Fri Dec 07, 2018 8:47 pm
Forum: Determining Molecular Shape (VSEPR)
Topic: AX2E3 (i.e. linear) Molecular geometry
Replies: 1
Views: 376

### Re: AX2E3 (i.e. linear) Molecular geometry

The electron density shape would be based off the trigonal bipyramidal shape. The three lone pairs will take the three equatorial positions, leaving the two axial positions for the atoms. This would result in a symmetrical linear molecular shape.
Sun Dec 02, 2018 3:01 pm
Forum: Bronsted Acids & Bases
Topic: Electronegativity
Replies: 2
Views: 135

### Re: Electronegativity

Higher electronegativity allows for easier dissociation. A strong acid completely dissociates in water, so the higher the electronegativity, the stronger the acid.
Sun Dec 02, 2018 1:39 pm
Forum: Bronsted Acids & Bases
Topic: Proton "Donation"
Replies: 4
Views: 213

### Re: Proton "Donation"

Yes, a Bronsted acid donates a hydrogen ion (H+).
Thu Nov 29, 2018 2:45 pm
Forum: Determining Molecular Shape (VSEPR)
Topic: 4.95 6th ed
Replies: 3
Views: 191

### Re: 4.95 6th ed

I believe it is asking for the lewis structure with the greatest contribution to the resonance, so essentially the most stable structure.
Sun Nov 25, 2018 2:02 pm
Forum: *Molecular Orbital Theory (Bond Order, Diamagnetism, Paramagnetism)
Topic: Hypervalent Compounds
Replies: 1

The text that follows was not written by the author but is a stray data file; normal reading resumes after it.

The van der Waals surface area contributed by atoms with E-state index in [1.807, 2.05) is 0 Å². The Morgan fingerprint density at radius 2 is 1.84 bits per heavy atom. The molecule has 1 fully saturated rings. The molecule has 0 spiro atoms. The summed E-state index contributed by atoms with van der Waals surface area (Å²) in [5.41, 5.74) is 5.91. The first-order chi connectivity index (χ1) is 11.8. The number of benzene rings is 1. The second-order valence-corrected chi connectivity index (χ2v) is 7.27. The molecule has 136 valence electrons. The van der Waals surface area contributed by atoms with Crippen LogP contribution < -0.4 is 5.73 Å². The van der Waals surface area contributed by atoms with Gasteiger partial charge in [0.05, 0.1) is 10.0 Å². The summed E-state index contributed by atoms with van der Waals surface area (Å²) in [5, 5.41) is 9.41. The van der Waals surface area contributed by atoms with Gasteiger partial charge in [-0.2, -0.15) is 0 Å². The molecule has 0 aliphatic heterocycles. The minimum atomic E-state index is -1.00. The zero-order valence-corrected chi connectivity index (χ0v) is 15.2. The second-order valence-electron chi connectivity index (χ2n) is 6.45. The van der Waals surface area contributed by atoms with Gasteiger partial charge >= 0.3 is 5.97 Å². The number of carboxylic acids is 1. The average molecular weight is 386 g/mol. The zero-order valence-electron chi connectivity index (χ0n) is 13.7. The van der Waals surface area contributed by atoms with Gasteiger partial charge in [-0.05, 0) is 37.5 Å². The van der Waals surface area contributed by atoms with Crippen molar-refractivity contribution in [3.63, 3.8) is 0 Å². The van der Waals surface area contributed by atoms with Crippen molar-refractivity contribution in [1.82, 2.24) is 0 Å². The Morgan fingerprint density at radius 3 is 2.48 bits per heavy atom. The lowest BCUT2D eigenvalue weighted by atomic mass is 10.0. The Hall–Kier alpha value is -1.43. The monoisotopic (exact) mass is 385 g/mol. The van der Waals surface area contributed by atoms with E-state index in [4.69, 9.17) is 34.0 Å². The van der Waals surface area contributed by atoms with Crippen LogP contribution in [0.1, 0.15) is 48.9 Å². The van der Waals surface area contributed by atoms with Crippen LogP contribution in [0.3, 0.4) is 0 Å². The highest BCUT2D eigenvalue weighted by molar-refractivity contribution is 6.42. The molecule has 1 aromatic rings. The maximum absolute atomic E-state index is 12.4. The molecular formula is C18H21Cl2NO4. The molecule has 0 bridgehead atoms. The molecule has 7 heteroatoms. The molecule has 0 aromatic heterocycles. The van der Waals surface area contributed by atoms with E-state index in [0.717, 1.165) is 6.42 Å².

Views: 106

### Re: Hypervalent Compounds

To my knowledge, not all compounds containing period 3 or below elements are hypervalent compounds as the expanded octet is not always necessary.
Sun Nov 25, 2018 1:51 pm
Forum: Hybridization
Topic: Equatorial lone pair
Replies: 2
Views: 106

### Re: Equatorial lone pair

Essentially, an equatorial lone pair is generally the lowest energy because it is only strongly interacting with the two axial electron pairs, whereas axial lone pair strongly interacts the three equatorial electron pairs.
Sun Nov 25, 2018 1:49 pm
Forum: Lewis Structures
Topic: Central atom of CNO-
Replies: 2
Views: 86

### Re: Central atom of CNO-

Nitrogen would be the central atom in this case. If the chemical formula was given as OCN-, then carbon would be the central atom.
Sun Nov 18, 2018 6:12 pm
Forum: Determining Molecular Shape (VSEPR)
Topic: Molecular Geometry
Replies: 6
Views: 278

### Re: Molecular Geometry

For instance, the electron density geometry for H2O is tetrahedral, since there are 2 bonded pairs and 2 lone pairs. The molecular geometry of H2O is bent, since only 2 atoms are bonded with the central atom.
Sun Nov 18, 2018 5:19 pm
Forum: Formal Charge and Oxidation Numbers
Topic: Formal Charge of Central Atom
Replies: 4
Views: 464

### Re: Formal Charge of Central Atom

I'm not exactly sure about ClO2+, but generally, you would want the formal charge for the central atom to be 0, and the outer atoms with the charge.
Sun Nov 18, 2018 2:36 pm
Forum: Determining Molecular Shape (VSEPR)
Topic: Lone Pairs
Replies: 8
Views: 489

### Re: Lone Pairs

Lone pairs are considered as an electron density when regarding shape of a molecule. It has a larger repulsion when compared to bonded pairs of electrons.
Sat Nov 10, 2018 3:55 pm
Forum: Dipole Moments